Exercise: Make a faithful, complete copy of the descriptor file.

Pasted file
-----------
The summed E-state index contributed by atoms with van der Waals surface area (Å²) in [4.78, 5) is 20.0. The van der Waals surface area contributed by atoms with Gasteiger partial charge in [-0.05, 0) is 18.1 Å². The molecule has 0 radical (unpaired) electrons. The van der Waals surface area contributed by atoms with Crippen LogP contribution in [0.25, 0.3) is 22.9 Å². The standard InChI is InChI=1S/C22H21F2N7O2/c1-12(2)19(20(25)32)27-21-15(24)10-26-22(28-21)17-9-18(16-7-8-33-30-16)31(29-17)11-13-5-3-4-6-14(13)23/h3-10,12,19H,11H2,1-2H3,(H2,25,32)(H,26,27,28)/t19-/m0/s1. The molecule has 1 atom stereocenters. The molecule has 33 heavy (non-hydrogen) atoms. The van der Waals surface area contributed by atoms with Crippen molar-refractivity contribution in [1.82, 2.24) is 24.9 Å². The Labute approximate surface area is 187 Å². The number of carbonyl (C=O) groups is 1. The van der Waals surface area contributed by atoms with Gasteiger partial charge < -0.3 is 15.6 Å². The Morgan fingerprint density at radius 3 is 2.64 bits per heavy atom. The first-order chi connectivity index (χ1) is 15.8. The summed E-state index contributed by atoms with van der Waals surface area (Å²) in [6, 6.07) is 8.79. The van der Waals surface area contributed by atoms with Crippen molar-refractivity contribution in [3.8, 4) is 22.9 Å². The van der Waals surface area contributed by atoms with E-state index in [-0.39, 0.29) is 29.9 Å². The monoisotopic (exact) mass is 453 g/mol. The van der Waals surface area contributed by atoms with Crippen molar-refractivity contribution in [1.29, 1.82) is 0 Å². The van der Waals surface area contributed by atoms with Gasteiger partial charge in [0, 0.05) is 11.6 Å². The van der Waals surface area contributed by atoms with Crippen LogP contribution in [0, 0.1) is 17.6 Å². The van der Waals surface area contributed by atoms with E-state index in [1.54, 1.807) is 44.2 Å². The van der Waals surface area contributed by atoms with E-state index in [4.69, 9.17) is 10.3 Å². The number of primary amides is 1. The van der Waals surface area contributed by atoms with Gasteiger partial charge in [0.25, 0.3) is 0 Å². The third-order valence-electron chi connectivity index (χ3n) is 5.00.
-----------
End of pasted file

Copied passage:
The summed E-state index contributed by atoms with van der Waals surface area (Å²) in [4.78, 5) is 20.0. The van der Waals surface area contributed by atoms with Gasteiger partial charge in [-0.05, 0) is 18.1 Å². The molecule has 0 radical (unpaired) electrons. The van der Waals surface area contributed by atoms with Crippen LogP contribution in [0.25, 0.3) is 22.9 Å². The standard InChI is InChI=1S/C22H21F2N7O2/c1-12(2)19(20(25)32)27-21-15(24)10-26-22(28-21)17-9-18(16-7-8-33-30-16)31(29-17)11-13-5-3-4-6-14(13)23/h3-10,12,19H,11H2,1-2H3,(H2,25,32)(H,26,27,28)/t19-/m0/s1. The molecule has 1 atom stereocenters. The molecule has 33 heavy (non-hydrogen) atoms. The van der Waals surface area contributed by atoms with Crippen molar-refractivity contribution in [1.82, 2.24) is 24.9 Å². The Labute approximate surface area is 187 Å². The number of carbonyl (C=O) groups is 1. The van der Waals surface area contributed by atoms with Gasteiger partial charge < -0.3 is 15.6 Å². The Morgan fingerprint density at radius 3 is 2.64 bits per heavy atom. The first-order chi connectivity index (χ1) is 15.8. The summed E-state index contributed by atoms with van der Waals surface area (Å²) in [6, 6.07) is 8.79. The van der Waals surface area contributed by atoms with Crippen molar-refractivity contribution in [3.8, 4) is 22.9 Å². The van der Waals surface area contributed by atoms with E-state index in [-0.39, 0.29) is 29.9 Å². The monoisotopic (exact) mass is 453 g/mol. The van der Waals surface area contributed by atoms with Crippen molar-refractivity contribution in [1.29, 1.82) is 0 Å². The van der Waals surface area contributed by atoms with Gasteiger partial charge in [0, 0.05) is 11.6 Å². The van der Waals surface area contributed by atoms with Crippen LogP contribution in [0, 0.1) is 17.6 Å². The van der Waals surface area contributed by atoms with E-state index in [1.54, 1.807) is 44.2 Å². The van der Waals surface area contributed by atoms with E-state index in [4.69, 9.17) is 10.3 Å². The number of primary amides is 1. The van der Waals surface area contributed by atoms with Gasteiger partial charge in [0.25, 0.3) is 0 Å². The third-order valence-electron chi connectivity index (χ3n) is 5.00.